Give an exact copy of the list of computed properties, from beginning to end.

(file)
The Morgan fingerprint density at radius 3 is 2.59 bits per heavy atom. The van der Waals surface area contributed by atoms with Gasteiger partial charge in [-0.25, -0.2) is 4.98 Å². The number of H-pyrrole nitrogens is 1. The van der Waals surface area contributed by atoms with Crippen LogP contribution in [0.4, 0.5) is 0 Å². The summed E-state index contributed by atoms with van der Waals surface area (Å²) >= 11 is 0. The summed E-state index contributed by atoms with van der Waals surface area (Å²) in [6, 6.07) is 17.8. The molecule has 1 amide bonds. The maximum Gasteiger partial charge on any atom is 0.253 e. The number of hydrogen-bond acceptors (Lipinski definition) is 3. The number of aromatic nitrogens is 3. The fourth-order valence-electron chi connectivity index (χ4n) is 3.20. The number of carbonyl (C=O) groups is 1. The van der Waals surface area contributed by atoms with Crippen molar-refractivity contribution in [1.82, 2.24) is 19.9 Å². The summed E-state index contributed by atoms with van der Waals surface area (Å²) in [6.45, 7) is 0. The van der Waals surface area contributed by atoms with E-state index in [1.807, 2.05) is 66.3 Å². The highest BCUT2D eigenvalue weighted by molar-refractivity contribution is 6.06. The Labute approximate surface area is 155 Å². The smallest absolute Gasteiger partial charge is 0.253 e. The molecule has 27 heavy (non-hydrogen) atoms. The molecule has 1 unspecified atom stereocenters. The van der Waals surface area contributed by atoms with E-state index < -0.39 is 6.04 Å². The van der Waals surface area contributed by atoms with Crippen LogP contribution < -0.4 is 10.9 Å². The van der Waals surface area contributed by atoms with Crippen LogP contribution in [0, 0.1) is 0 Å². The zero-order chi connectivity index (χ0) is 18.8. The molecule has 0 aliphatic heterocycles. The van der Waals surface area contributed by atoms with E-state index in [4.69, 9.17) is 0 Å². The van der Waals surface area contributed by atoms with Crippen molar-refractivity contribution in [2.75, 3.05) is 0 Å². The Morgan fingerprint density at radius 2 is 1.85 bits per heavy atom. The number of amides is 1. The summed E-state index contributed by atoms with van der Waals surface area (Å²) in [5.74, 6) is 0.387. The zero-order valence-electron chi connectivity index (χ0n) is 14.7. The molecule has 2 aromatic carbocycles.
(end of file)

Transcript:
The Morgan fingerprint density at radius 3 is 2.59 bits per heavy atom. The van der Waals surface area contributed by atoms with Gasteiger partial charge in [-0.25, -0.2) is 4.98 Å². The number of H-pyrrole nitrogens is 1. The van der Waals surface area contributed by atoms with Crippen LogP contribution in [0.4, 0.5) is 0 Å². The summed E-state index contributed by atoms with van der Waals surface area (Å²) >= 11 is 0. The summed E-state index contributed by atoms with van der Waals surface area (Å²) in [6, 6.07) is 17.8. The molecule has 1 amide bonds. The maximum Gasteiger partial charge on any atom is 0.253 e. The number of hydrogen-bond acceptors (Lipinski definition) is 3. The number of aromatic nitrogens is 3. The fourth-order valence-electron chi connectivity index (χ4n) is 3.20. The number of carbonyl (C=O) groups is 1. The van der Waals surface area contributed by atoms with Crippen molar-refractivity contribution in [1.82, 2.24) is 19.9 Å². The summed E-state index contributed by atoms with van der Waals surface area (Å²) in [6.45, 7) is 0. The van der Waals surface area contributed by atoms with E-state index in [1.807, 2.05) is 66.3 Å². The highest BCUT2D eigenvalue weighted by molar-refractivity contribution is 6.06. The Labute approximate surface area is 155 Å². The smallest absolute Gasteiger partial charge is 0.253 e. The molecule has 27 heavy (non-hydrogen) atoms. The molecule has 1 unspecified atom stereocenters. The van der Waals surface area contributed by atoms with E-state index < -0.39 is 6.04 Å². The van der Waals surface area contributed by atoms with Crippen LogP contribution < -0.4 is 10.9 Å². The van der Waals surface area contributed by atoms with Crippen LogP contribution in [0, 0.1) is 0 Å². The zero-order chi connectivity index (χ0) is 18.8. The molecule has 0 aliphatic heterocycles. The van der Waals surface area contributed by atoms with E-state index in [4.69, 9.17) is 0 Å². The van der Waals surface area contributed by atoms with Crippen molar-refractivity contribution in [2.75, 3.05) is 0 Å². The Morgan fingerprint density at radius 2 is 1.85 bits per heavy atom. The number of amides is 1. The summed E-state index contributed by atoms with van der Waals surface area (Å²) in [5.74, 6) is 0.387. The zero-order valence-electron chi connectivity index (χ0n) is 14.7. The molecule has 2 aromatic carbocycles.